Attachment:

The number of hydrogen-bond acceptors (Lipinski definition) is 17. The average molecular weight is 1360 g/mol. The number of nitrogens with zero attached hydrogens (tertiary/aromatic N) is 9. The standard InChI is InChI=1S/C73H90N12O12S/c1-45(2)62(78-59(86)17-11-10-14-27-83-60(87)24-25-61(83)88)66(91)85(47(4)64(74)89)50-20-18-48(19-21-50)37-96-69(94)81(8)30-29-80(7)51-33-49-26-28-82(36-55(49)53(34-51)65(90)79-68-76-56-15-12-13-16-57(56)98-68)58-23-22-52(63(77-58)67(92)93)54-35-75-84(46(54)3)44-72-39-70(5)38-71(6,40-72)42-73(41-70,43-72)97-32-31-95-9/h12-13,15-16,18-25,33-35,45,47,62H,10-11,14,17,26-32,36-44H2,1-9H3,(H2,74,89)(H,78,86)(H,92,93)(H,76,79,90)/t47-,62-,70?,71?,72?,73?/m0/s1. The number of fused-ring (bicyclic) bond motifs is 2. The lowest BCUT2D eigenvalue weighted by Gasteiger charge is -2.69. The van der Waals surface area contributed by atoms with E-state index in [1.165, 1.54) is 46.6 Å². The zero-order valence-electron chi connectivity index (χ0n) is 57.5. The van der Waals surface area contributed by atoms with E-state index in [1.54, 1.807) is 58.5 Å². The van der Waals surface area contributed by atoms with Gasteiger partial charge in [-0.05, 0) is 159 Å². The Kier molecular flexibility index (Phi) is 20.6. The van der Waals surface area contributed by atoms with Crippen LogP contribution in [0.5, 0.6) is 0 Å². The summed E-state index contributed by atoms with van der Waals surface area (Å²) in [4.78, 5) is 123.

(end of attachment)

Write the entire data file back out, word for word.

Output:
The number of hydrogen-bond acceptors (Lipinski definition) is 17. The average molecular weight is 1360 g/mol. The number of nitrogens with zero attached hydrogens (tertiary/aromatic N) is 9. The standard InChI is InChI=1S/C73H90N12O12S/c1-45(2)62(78-59(86)17-11-10-14-27-83-60(87)24-25-61(83)88)66(91)85(47(4)64(74)89)50-20-18-48(19-21-50)37-96-69(94)81(8)30-29-80(7)51-33-49-26-28-82(36-55(49)53(34-51)65(90)79-68-76-56-15-12-13-16-57(56)98-68)58-23-22-52(63(77-58)67(92)93)54-35-75-84(46(54)3)44-72-39-70(5)38-71(6,40-72)42-73(41-70,43-72)97-32-31-95-9/h12-13,15-16,18-25,33-35,45,47,62H,10-11,14,17,26-32,36-44H2,1-9H3,(H2,74,89)(H,78,86)(H,92,93)(H,76,79,90)/t47-,62-,70?,71?,72?,73?/m0/s1. The number of fused-ring (bicyclic) bond motifs is 2. The lowest BCUT2D eigenvalue weighted by Gasteiger charge is -2.69. The van der Waals surface area contributed by atoms with E-state index in [1.165, 1.54) is 46.6 Å². The zero-order valence-electron chi connectivity index (χ0n) is 57.5. The van der Waals surface area contributed by atoms with E-state index in [1.54, 1.807) is 58.5 Å². The van der Waals surface area contributed by atoms with Gasteiger partial charge in [-0.05, 0) is 159 Å². The Kier molecular flexibility index (Phi) is 20.6. The van der Waals surface area contributed by atoms with Crippen LogP contribution in [0.5, 0.6) is 0 Å². The summed E-state index contributed by atoms with van der Waals surface area (Å²) in [4.78, 5) is 123.